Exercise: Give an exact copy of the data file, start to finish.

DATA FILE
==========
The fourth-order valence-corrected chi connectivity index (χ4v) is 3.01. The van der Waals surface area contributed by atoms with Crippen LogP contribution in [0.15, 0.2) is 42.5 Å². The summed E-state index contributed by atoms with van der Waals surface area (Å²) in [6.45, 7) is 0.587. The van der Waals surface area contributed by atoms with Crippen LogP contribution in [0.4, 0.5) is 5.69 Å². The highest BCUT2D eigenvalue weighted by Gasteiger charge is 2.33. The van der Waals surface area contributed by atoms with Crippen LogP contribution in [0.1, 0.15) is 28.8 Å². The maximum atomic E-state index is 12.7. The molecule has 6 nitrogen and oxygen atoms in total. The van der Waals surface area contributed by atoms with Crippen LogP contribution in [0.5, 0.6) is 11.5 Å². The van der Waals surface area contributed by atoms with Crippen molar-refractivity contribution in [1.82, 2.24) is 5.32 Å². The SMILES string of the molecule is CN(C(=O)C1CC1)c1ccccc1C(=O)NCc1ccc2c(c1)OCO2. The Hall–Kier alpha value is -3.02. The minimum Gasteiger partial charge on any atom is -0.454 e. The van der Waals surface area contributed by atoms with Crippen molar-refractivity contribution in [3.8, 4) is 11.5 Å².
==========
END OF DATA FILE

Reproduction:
The fourth-order valence-corrected chi connectivity index (χ4v) is 3.01. The van der Waals surface area contributed by atoms with Crippen LogP contribution in [0.15, 0.2) is 42.5 Å². The summed E-state index contributed by atoms with van der Waals surface area (Å²) in [6.45, 7) is 0.587. The van der Waals surface area contributed by atoms with Crippen LogP contribution in [0.4, 0.5) is 5.69 Å². The highest BCUT2D eigenvalue weighted by Gasteiger charge is 2.33. The van der Waals surface area contributed by atoms with Crippen LogP contribution in [0.1, 0.15) is 28.8 Å². The maximum atomic E-state index is 12.7. The molecule has 6 nitrogen and oxygen atoms in total. The van der Waals surface area contributed by atoms with Crippen LogP contribution in [0.5, 0.6) is 11.5 Å². The van der Waals surface area contributed by atoms with Crippen molar-refractivity contribution in [1.82, 2.24) is 5.32 Å². The SMILES string of the molecule is CN(C(=O)C1CC1)c1ccccc1C(=O)NCc1ccc2c(c1)OCO2. The Hall–Kier alpha value is -3.02. The minimum Gasteiger partial charge on any atom is -0.454 e. The van der Waals surface area contributed by atoms with Crippen molar-refractivity contribution in [3.8, 4) is 11.5 Å².